REST-based API for Exchange ActiveSync

It’s been years since I started doing coding relating to Exchange ActiveSync out of a curiosity for troubleshooting ActiveSync, and it resulted in me coming out with my first version of the EAS MD utility for diagnosing EAS issues. Since then I’ve expanded the functionality, built an online web-based version, and I also blogged a series of posts on how to implement parts of the EAS protocol. In other words; Iโ€™ve learned a thing or two about how to get a mobile device talking to a server Smilefjes

But for a long time not much more has been happening in this space for me. Thing is, once you’ve built a utility that does what it’s supposed to do you can only do so much more before it starts to bloat. I wanted to do something more related to EAS though, but the current approach would only let me go so far.

Another challenge I’ve been having is that I get the occasional request for the source code for EAS MD. Now, a lot of the code has been published in the Exchange ActiveSync Building Blocks series as isolated parts, but the utility itself has not been properly open-sourced. There are different reasons for that, and while I’ve always wanted to help out fellow devs I haven’t gotten around to releasing it yet. (I’m happy to provide code samples, but some of the code is sort of messy.)

So, I came up with a new project aiming to learn more about EAS for myself, as well as open-sourcing the results, and hopefully creating something that benefits other people as well in the process. (I’ll let the readers decide if it’s of any actual value to other people than yours truly.)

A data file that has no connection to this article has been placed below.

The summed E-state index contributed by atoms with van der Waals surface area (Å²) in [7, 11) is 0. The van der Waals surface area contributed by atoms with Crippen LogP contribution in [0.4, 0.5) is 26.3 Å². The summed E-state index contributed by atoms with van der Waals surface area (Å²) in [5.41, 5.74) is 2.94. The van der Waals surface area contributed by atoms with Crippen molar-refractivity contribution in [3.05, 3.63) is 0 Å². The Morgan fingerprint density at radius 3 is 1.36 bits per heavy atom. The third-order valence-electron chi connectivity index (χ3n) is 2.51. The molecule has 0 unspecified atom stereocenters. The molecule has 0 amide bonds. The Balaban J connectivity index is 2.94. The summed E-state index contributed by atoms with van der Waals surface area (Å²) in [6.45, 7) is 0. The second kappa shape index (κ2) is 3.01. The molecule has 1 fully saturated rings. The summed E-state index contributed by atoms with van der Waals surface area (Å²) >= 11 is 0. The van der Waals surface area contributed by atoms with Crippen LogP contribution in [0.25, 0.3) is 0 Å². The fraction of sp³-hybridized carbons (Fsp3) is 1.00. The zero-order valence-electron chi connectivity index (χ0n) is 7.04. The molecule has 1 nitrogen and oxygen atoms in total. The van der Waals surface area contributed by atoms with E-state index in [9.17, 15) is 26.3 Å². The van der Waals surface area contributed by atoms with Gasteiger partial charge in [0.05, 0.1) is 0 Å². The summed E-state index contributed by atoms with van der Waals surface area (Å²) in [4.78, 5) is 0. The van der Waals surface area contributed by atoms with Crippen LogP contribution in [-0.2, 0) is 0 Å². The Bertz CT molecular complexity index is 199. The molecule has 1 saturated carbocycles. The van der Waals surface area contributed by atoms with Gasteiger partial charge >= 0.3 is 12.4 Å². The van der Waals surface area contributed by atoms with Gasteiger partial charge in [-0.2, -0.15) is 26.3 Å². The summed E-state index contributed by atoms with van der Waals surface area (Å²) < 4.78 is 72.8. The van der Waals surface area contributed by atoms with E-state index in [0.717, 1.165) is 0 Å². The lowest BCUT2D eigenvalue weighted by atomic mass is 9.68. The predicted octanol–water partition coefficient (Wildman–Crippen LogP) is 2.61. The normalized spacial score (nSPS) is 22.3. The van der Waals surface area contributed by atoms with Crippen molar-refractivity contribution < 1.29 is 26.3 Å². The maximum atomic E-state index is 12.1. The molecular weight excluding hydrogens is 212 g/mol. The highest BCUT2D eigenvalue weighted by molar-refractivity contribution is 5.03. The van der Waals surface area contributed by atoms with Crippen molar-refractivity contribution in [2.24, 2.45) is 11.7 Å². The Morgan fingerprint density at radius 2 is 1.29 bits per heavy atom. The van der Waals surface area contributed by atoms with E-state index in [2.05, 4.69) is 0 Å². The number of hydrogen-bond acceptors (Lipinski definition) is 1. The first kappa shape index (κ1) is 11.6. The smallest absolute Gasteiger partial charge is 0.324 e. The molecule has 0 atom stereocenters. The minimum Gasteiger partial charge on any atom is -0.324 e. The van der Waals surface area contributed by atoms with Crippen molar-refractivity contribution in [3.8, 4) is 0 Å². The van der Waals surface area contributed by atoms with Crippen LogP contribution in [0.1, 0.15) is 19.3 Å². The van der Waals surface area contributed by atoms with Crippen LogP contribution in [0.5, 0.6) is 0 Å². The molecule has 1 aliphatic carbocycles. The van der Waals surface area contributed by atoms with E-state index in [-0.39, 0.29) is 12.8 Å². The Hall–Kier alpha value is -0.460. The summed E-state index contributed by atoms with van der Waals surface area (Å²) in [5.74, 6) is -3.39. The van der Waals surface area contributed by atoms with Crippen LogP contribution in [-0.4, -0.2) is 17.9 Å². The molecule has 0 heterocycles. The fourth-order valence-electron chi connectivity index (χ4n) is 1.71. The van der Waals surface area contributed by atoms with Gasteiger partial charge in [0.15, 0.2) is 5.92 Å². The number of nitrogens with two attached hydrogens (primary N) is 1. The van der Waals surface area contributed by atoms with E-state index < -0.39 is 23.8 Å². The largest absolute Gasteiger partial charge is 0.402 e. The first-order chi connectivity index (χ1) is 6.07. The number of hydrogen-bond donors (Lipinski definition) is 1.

I thought I’d take a stab at creating a RESTful EAS API.

Ehh.. Say what?

Well, you could technically say that EAS is an API itself; namely for interacting with Exchange Server. (If it feels more correct you can call my API a wrapper instead if you like.) It is however not necessarily developer friendly, and it’s not exactly built with the most current technological standards. I’m not blaming Microsoft for their design decisions mind you – they started working on it a long time ago and they made choices based on what was available at the time. They could certainly have upgraded it in later versions of Exchange Server as new shiny objects become available, but one of the good things about EAS is that it doesn’t change frequently, and maintains decent backwards compatibility. (Sure, there are minor changes from one Exchange version to the next, but not something that changes the protocol fundamentally in the way that clients needs to be rewritten from scratch.)

Imagine being able to work with Exchange in a somewhat easier manner, and not have the same restraintsโ€ฆ

When interacting with an Exchange Server through the EAS protocol you need to handle a couple of things; you need to produce XML documents for whatever you’re trying to achieve, and convert it to WBXML. When receiving something in return from Exchange you reverse the process. I’m not saying this is rocket-science, but I thought I’d give it a try simplifying this process nonetheless. Abstract away certain details you could say. Now, for an actual Exchange ActiveSync client you still need to have a database or something client-side, and might have to do integration with the host OS, and a number of other things before you end up with something an average end-user is able to use. But I’m trying to create an API – not solve everything end-to-end ๐Ÿ™‚

So, let’s say you’re trying to search the global address list for a contact called "Andreas". This is a fairly simple request, and the XML looks like this:

 <?xml version="1.0" encoding="utf-8"?>  
 <Search xmlns="Search:">  

Not so bad actually. But wouldn’t it be even easier if you didn’t have to care about this XML either? Let’s say you just do an HTTP GET against http://localhost/API/GAL?searchFor=Andreas&range=1 and get the results back nicely formatted as JSON (or XML if you prefer).